Tuesday, April 26, 2011
Kurdish Peshmerga being used to intimidate oppositions into selling out
By: Shwan Zulal
The military force continues to dominate the Kurdish streets, as students and civil societies are becoming more defiant. The recent move by PUK(Patriotic Union of Kurdistan) to copy KDP(Kurdistan Democratic Party) style security clampdown in Slemani (Sulaimaniyah) have somewhat quelled the protests nevertheless, opinions are getting hardened and extreme elements within the protesters and opposition are filling the vacuum.
Meanwhile, one of the most unsavoury characters has surfaced online giving sermons, Mala Krekar, a convicted Islamist terrorist, who preaches hatred and bigotry. People like him are using the tense situation and exploiting people’s anger to spread their venom in Kurdish society.
PUK and KDP have issued a statement today showing an inclination to enter into discussions with all the concerned parties. They say, situation is under control and the only way forward is dialogue. Oppositions on the other hand have already issued a joint statement yesterday asking for the withdrawal of all troops before considering taking part in any dialogue.
As the situation develops, PUK and KDP’s decision to resort to overwhelming force is becoming more clearer. Although bringing the forces have been controversial and a Public Relation disaster, militarily the campaign have been successful in suppressing the protest.
Since the start of protests, incumbent parties have been on the back foot and always playing catch-up as events took over. This has made them look like fools and expose the level incompetence running through Kurdish authorities. Shooting protesters and the slow response by the government coupled with public anger brewing over two decades have placed
PUK and KDP in a very awkward situation.
Oppositions on the other hand enjoyed a surge in popularity and a huge public approval for what they have been trying to advocate in term of reforms. This has given them a huge advantage over the ruling parties. They were now in a strong position and used their advantage to demand a complete overhaul of the political system including the dissolution of Kurdish government.
Having being disadvantaged in negotiations, the two militias have resorted to using force. It is apparent that the military deployments has been designed to intimidate the opposition into agreeing to have dialogue, on the incumbent terms. So far the oppositions have called PUK and KDP bluff and would only agree to dialogue if the forces withdrawn.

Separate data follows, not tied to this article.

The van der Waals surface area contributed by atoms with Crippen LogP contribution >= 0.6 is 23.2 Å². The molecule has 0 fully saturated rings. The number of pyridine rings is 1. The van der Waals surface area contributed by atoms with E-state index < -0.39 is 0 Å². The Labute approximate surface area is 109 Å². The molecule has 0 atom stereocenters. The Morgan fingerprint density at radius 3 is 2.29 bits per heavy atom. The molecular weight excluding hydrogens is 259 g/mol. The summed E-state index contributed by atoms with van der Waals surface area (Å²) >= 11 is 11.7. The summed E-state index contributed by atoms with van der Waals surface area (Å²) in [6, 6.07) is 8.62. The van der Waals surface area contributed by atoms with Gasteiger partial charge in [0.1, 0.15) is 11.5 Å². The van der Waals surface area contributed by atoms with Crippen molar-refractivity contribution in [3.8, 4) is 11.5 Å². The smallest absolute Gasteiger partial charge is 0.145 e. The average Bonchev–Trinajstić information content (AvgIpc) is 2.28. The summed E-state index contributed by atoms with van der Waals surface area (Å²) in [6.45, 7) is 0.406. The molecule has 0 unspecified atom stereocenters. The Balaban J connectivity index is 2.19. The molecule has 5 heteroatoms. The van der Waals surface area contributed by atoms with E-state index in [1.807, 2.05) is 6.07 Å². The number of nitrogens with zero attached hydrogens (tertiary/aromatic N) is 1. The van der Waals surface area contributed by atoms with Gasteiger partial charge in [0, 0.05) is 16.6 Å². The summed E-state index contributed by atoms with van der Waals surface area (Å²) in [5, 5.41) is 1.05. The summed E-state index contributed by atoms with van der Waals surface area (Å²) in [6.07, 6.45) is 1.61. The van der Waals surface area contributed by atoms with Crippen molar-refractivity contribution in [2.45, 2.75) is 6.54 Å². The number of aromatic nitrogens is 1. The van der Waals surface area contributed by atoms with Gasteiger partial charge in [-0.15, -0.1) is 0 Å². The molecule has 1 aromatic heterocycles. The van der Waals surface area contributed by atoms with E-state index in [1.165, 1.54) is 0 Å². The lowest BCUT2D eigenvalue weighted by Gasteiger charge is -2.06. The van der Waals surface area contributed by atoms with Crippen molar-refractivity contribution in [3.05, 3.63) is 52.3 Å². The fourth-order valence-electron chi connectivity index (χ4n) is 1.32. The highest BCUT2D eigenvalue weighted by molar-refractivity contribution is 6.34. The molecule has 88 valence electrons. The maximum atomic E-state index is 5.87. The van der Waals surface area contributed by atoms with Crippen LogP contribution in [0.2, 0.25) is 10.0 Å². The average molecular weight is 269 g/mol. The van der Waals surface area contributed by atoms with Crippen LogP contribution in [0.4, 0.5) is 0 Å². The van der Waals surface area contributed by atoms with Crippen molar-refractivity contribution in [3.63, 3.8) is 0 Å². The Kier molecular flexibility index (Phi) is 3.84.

Nonetheless, the tactics have worked at some level because in the oppositions last statement, there were no mention of opposition 22 point proposal for reform. Only three weeks ago all three opposition parties have called for dialogue but said that they would not compromise on any proposed reforms, and wanted the government to be dissolved.
It all depends on timing because the situation still fluid and discontent is growing. Many loyal supporters of PUK and KDP are questioning their leaders and wondering whether the way they have dealt with the current situation is sustainable an ethical.
What PUK and KDP offer the opposition is not real reform because they are offering senior government positions and other official posts as well as increasing party funding. Although the offer sounds inclusive and multilateral, but taking part in a government which does not have any real powers and cannot even arrest party members shooting protesters and bring them to justice. This inclusive deal which has been proposed does not exactly put any members of the opposition in a position to drive forward reforms. Tinkering with the system would not satisfy the public and opposition supporters. Come next elections the opposition would be tarred with the same brush and would lose out to PUK and KDP.
Some may call the opposition reckless and accuse them of stirring violence. But the fact is, if any opposition party agree to sell out to the incumbent for extra party funding and senior positions within the government without real and tangible reforms insight, it will not only make them lose credibility but they will jeopardise the Kurdish nation aspiration for better future.
Time will tell how the incumbent support will hold and whether the opposition have the resolve and nerves to hold on and demand comprehensive reform.